HydroCAD® Stormwater Modeling - Since 1986
Offline Chamber Modeling
A common approach for implementing underground storage is to use a control structure that diverts flows to the chamber system, and then allows the water to return and leave the system later in the storm. If the chamber system fills completely, the control structure can also divert the excess to an appropriate overflow, rather than passing the entire volume through the chamber system. This is often referred to as "offline storage", because the inflow does not enter the chamber system directly.
A typical offline storage system is illustrated above. The key to modeling these systems in HydroCAD is to use a single pond to model the entire system. Although other solutions are possible (such as several interconnected ponds) the single-pond solution is much easier to implement and is suitable for most applications. The basic operation and modeling of this system is easily understood by following the flow of water through the system:
1) An inflow hydrograph is routed to the pond. This could be a single subcatchment, or the final flow from a complex watershed model.
2) The inflow enters the control structure through a drop inlet. Although there will typically be a grate at the inlet, this example assumes that the inlet will not significantly reduce or detain the inflow, and therefore the grate is not represented in the HydroCAD model.
3) The control structure can contain a number of flow control devices. In this example, a weir wall causes the initial inflow to pass through the equalizing pipe into the chamber system.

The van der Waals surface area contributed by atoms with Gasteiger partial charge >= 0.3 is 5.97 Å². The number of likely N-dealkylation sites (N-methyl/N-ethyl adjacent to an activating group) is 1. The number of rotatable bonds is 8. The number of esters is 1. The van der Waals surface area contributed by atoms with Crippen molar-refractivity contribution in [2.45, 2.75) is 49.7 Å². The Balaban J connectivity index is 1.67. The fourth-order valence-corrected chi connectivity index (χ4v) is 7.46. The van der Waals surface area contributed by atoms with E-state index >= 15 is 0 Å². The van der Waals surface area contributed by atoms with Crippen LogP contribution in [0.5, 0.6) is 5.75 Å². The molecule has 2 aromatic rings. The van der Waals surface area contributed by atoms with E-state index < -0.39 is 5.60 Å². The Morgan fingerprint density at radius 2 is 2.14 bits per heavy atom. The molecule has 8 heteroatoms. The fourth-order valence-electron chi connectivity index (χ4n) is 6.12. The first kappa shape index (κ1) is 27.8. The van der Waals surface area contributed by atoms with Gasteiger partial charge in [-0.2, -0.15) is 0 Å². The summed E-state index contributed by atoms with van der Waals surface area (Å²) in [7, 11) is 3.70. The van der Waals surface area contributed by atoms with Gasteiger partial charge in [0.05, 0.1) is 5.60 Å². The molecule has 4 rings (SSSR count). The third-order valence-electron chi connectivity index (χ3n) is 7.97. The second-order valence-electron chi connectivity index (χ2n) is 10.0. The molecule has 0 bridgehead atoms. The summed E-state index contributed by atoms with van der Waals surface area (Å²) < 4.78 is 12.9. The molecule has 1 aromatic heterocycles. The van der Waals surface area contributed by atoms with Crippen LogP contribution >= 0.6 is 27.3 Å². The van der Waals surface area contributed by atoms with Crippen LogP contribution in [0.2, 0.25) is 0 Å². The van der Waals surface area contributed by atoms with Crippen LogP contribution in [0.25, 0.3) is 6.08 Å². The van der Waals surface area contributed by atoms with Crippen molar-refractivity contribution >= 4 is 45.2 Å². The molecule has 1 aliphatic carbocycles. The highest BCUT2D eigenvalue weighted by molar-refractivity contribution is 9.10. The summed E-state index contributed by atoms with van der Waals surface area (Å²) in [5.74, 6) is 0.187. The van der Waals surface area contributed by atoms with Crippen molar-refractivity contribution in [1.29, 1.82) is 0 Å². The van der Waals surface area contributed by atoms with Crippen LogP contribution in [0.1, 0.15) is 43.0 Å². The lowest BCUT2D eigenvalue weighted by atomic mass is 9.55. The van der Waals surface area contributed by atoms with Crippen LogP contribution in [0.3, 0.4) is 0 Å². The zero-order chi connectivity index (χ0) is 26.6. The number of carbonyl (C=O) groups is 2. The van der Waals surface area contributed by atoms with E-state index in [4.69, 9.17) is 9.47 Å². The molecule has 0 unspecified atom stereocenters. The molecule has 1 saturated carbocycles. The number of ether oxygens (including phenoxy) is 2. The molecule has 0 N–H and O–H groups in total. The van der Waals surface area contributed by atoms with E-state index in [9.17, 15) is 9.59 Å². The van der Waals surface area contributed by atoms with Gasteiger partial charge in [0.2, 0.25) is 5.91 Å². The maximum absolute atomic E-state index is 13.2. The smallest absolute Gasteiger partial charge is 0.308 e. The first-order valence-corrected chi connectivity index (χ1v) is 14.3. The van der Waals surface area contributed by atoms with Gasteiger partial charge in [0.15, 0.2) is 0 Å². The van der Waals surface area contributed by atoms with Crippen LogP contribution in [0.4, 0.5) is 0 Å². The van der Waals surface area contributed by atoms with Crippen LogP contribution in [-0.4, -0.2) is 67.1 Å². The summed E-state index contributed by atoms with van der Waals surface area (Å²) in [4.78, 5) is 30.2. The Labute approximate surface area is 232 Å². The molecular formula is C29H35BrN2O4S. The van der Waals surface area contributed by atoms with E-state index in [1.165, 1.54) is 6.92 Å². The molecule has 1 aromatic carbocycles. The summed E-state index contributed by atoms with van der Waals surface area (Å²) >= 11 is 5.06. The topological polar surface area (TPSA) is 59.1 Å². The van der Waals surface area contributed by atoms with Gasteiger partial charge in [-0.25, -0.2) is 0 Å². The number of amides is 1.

4) The equalizing pipe maintains a relatively constant water surface elevation between the interior of the control structure and the chamber system. Early in the storm, water flows from the control structure to the chamber system.
5) The chamber system provides the primary storage volume for the pond node. This is typically modeled using the HydroCAD chamber wizard. When modeling exfiltration into the surrounding ground, an exfiltration outlet is also included in the pond.
6) When the water in the chambers and control structure rises to the top of the weir wall, water will overtop the weir, allowing any additional inflow to bypass the chamber system. The weir wall may also contain a small orifice at the bottom, which allows the system to empty completely after the storm.
7) After passing over the weir wall, water leaves the control structure through a suitable pipe, modeled as a culvert outlet. In some situations, the culvert may be deliberately under-sized in order to restrict the flow and cause water to be detained in the above-grade storage.
8) If the chamber system has completely filled, and the outlet pipe cannot handle the additional inflow, water will begin to pond above-grade. This volume can be modeled as an additional storage definition in the same pond.
9) An overflow weir can be used to handle system overflow during more extreme storms. This is modeled as a HydroCAD weir outlet. The discharge from the weir can be reported and routed separately by setting the device routing to "secondary".
10) As the water level in the system drops, overflow will cease, and the system will gradually be emptied by exfiltration and/or the low-flow orifice in the weir wall.
Setting up the HydroCAD Model
Based on the operation discussed above, the HydroCAD pond would include the following elements.
Note: When modeling exfiltration from the chamber system, be sure to de-select the "Allow exfiltration" box for the other storage definitions. Otherwise the exfiltration area will include the above-grade storage and the interior of the control structure.
For further information read about chamber modeling.
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